In the ruling party’s plans, the purpose of national reconstruction was not only to improve infrastructure, allowing for the circulation of people and goods, but also to shape society in a certain way, or more precisely to shape the relationship between state and society. Having headed the state since 1979, Dos Santos felt that the war had robbed him of the opportunity to be a president, in the true sense of the word, and to be seen not simply as a commander-in-chief, and a warlord, but as a reformer, or transformer. Reigning over a civil society hit by apathy, he managed to impose his own vision of how things should go forward. The kind of American or Brazilian model of democracy, in which candidates need to court citizens’ votes did not interest him. He governed in the style of the colonists. A son of the colonial regime, he was pretty much a follower of António de Oliveira Salazar, who wrote and refined the Estado Novo’s constitution, which ever since the elections of 1948, created the legal mechanisms to organize elections that his party and his candidates could not lose.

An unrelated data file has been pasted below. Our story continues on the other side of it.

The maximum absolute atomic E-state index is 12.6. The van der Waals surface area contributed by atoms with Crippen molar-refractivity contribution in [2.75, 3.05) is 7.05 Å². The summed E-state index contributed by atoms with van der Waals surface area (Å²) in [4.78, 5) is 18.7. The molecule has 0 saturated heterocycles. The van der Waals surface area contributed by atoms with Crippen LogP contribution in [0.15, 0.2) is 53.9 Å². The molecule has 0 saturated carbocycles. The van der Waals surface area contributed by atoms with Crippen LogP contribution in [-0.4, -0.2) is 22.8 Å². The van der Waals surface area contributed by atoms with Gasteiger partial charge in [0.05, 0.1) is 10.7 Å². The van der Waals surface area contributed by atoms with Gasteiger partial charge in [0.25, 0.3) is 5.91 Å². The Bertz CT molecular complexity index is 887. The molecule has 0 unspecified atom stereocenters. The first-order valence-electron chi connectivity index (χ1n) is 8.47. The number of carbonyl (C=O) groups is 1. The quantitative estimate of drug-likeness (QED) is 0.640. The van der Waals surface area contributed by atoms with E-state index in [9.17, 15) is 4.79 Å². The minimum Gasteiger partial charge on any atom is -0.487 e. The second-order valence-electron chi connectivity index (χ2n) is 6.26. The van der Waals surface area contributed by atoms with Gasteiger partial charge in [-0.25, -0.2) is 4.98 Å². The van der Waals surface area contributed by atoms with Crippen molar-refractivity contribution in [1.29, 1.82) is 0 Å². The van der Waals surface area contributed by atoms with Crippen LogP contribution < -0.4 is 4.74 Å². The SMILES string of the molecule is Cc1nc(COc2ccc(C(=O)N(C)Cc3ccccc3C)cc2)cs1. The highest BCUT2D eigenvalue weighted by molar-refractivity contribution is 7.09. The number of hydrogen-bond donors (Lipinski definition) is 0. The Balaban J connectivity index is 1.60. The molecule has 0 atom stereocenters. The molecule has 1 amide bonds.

In December 2007, dos Santos announced elections for September the following year. But with an important caveat: Elections would be only for parliament, and the country would wait until the next year to hold the presidential elections. One sees here the mark of 1992. In 2009 instead of announcing the dates and the process for presidential elections, dos Santos conveyed his party’s willingness to change the country’s constitution. In the previous year, the MPLA had won with more than 81.61% of the total ballots, which gave the party the right to amend the constitution.